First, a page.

Moreover a bad tradition of inviting Army General to be a part of civilian set-up had already been created by the then Governor General Iskandar Mirza, which later became a precedent by the disgruntled politicians who themselves invited the Army to intervene in civil matters.
Thus politicians are equally responsible for creating political instability in the country. For the smooth working of civil-military functioning, several policy measures have been suggested but none of them is fool-proof.
The cadets in the PMA must be taught their first lesson to serve the nation under civilian supremacy which is the norm of the parliamentary democracy.
To keep harmonious relationship between civil and military segments, it is best that the military should be used sparingly to suppress domestic violence.
Periodic high level meetings between the PM and the army chief should be held to resolve thorny issues that endanger future peace.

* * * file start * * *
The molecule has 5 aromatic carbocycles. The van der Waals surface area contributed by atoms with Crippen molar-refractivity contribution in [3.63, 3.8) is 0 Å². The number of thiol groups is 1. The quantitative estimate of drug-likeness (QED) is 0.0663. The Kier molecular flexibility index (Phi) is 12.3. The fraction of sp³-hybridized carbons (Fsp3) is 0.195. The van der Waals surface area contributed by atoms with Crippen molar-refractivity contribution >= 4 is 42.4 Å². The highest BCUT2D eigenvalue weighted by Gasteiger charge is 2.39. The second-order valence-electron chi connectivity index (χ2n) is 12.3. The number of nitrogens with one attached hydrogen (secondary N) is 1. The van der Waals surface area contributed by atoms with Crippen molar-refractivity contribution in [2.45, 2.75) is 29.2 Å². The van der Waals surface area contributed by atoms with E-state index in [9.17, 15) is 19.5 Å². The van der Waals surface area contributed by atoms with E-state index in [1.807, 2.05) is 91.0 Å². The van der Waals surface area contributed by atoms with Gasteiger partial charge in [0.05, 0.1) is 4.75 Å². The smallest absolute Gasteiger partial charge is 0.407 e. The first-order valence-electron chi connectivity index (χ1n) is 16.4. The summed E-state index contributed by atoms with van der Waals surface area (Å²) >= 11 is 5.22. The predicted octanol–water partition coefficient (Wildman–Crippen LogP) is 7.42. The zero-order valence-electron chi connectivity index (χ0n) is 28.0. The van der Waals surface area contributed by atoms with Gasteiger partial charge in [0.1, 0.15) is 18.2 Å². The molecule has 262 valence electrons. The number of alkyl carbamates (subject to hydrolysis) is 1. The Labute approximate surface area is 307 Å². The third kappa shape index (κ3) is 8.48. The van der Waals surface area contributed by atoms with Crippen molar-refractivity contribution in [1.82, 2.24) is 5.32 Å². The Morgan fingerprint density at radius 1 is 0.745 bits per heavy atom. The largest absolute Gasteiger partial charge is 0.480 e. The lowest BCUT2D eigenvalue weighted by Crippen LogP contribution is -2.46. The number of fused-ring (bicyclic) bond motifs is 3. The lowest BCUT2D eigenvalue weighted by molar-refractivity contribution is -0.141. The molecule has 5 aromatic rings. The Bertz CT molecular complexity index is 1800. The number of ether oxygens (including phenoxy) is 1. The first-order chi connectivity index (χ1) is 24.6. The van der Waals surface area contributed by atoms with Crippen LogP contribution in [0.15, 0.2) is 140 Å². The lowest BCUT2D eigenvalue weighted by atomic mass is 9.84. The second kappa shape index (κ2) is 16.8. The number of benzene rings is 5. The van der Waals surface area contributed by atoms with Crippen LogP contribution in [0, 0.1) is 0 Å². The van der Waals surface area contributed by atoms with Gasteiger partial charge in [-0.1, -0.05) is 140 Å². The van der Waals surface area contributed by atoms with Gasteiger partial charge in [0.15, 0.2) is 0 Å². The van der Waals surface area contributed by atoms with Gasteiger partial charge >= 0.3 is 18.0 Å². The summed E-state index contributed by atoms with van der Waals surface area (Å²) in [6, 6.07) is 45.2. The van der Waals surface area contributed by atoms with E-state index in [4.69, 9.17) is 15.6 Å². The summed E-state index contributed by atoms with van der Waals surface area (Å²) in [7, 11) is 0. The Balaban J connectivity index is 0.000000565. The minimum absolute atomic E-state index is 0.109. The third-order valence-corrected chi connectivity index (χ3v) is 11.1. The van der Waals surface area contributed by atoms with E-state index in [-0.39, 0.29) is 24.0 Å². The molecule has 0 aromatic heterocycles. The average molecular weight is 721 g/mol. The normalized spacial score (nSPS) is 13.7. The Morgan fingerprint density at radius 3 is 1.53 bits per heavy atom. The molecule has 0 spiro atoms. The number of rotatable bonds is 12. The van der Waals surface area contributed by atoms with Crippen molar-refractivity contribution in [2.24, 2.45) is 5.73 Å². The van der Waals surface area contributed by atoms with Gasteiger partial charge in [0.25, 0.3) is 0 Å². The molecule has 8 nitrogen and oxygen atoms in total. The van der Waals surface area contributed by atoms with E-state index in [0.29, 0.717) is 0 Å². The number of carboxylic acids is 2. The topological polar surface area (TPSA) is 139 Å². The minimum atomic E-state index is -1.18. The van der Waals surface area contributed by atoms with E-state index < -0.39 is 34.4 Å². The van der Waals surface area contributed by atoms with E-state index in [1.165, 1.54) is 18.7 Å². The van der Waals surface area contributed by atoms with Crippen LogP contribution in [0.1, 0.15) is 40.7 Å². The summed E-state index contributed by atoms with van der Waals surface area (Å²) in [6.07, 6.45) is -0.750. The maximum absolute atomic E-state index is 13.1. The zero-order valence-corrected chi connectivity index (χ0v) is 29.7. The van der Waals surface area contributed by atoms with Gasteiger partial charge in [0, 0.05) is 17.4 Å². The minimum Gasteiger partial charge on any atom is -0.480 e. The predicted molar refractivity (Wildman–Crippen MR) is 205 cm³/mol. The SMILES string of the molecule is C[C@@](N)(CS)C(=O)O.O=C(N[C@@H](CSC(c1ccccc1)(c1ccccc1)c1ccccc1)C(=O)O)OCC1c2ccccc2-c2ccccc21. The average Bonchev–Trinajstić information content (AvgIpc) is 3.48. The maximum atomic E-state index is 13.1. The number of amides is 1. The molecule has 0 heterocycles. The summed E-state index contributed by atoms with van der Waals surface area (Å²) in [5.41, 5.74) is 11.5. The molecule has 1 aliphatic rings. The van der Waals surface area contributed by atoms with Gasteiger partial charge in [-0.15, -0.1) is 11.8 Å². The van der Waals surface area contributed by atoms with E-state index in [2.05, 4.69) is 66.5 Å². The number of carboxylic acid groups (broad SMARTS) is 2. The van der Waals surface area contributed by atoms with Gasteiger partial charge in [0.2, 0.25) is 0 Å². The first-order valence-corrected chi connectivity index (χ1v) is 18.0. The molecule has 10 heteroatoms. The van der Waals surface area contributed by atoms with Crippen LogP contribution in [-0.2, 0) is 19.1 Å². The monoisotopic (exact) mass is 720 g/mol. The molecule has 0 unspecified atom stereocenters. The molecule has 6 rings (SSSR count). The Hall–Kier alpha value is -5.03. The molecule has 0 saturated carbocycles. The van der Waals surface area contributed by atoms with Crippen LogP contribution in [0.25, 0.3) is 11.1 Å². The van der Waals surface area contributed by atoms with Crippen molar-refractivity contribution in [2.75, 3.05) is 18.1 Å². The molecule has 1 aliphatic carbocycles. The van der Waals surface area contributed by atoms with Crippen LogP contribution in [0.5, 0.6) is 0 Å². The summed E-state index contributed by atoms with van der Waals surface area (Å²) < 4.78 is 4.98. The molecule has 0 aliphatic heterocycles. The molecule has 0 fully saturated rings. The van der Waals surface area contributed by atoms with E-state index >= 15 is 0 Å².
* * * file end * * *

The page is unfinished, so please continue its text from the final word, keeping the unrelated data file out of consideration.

Secondly, in the case of grave emergencies, there should be a joint cooperation between the two agencies to enhance cooperation and reduce mutual distrust.
General Qamar Javed Bajwa, the outgoing COAS on the eve of his retirement, hit the bull’s eye by saying that for the first time in our history, the Army had become target of public criticism which has been taken earnestly by the army, and it has been resolved that the future role of army would be apolitical.
This realization reflects the true thinking of the army and would augur well for our future political stability.
—The writer is former member of Provincial Civil Service and author of three books, based in Islamabad.